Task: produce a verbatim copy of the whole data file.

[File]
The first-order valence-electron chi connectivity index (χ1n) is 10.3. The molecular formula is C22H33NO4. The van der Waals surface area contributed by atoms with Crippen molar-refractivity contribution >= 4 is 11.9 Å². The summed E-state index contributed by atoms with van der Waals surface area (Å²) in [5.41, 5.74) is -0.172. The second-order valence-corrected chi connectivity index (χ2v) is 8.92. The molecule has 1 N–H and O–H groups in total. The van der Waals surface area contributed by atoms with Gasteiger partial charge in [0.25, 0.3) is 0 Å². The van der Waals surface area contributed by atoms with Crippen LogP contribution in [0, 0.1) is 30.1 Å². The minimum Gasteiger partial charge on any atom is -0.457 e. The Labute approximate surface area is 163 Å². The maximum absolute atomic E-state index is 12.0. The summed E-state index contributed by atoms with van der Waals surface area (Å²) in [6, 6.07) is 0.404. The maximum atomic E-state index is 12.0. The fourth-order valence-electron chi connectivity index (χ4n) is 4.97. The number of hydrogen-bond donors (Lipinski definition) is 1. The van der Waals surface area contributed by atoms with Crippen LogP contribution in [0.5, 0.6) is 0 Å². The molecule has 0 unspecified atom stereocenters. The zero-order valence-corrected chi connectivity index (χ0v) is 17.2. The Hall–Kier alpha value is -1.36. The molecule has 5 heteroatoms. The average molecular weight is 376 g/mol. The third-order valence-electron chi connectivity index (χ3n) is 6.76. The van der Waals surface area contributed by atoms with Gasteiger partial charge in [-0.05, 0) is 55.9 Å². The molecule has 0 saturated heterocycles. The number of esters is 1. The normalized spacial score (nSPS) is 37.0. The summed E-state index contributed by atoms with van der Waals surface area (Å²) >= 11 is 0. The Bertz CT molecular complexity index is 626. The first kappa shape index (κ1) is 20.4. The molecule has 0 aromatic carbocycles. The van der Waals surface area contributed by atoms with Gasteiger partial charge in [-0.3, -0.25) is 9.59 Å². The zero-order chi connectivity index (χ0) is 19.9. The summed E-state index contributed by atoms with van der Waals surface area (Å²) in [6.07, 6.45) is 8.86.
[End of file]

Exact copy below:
The first-order valence-electron chi connectivity index (χ1n) is 10.3. The molecular formula is C22H33NO4. The van der Waals surface area contributed by atoms with Crippen molar-refractivity contribution >= 4 is 11.9 Å². The summed E-state index contributed by atoms with van der Waals surface area (Å²) in [5.41, 5.74) is -0.172. The second-order valence-corrected chi connectivity index (χ2v) is 8.92. The molecule has 1 N–H and O–H groups in total. The van der Waals surface area contributed by atoms with Gasteiger partial charge in [0.25, 0.3) is 0 Å². The van der Waals surface area contributed by atoms with Crippen LogP contribution in [0, 0.1) is 30.1 Å². The minimum Gasteiger partial charge on any atom is -0.457 e. The Labute approximate surface area is 163 Å². The maximum absolute atomic E-state index is 12.0. The summed E-state index contributed by atoms with van der Waals surface area (Å²) in [6, 6.07) is 0.404. The maximum atomic E-state index is 12.0. The fourth-order valence-electron chi connectivity index (χ4n) is 4.97. The number of hydrogen-bond donors (Lipinski definition) is 1. The van der Waals surface area contributed by atoms with Crippen LogP contribution in [0.5, 0.6) is 0 Å². The molecule has 0 unspecified atom stereocenters. The zero-order valence-corrected chi connectivity index (χ0v) is 17.2. The Hall–Kier alpha value is -1.36. The molecule has 5 heteroatoms. The average molecular weight is 376 g/mol. The third-order valence-electron chi connectivity index (χ3n) is 6.76. The van der Waals surface area contributed by atoms with Gasteiger partial charge in [-0.05, 0) is 55.9 Å². The molecule has 0 saturated heterocycles. The number of esters is 1. The normalized spacial score (nSPS) is 37.0. The summed E-state index contributed by atoms with van der Waals surface area (Å²) >= 11 is 0. The Bertz CT molecular complexity index is 626. The first kappa shape index (κ1) is 20.4. The molecule has 0 aromatic carbocycles. The van der Waals surface area contributed by atoms with Gasteiger partial charge in [-0.3, -0.25) is 9.59 Å². The zero-order chi connectivity index (χ0) is 19.9. The summed E-state index contributed by atoms with van der Waals surface area (Å²) in [6.07, 6.45) is 8.86.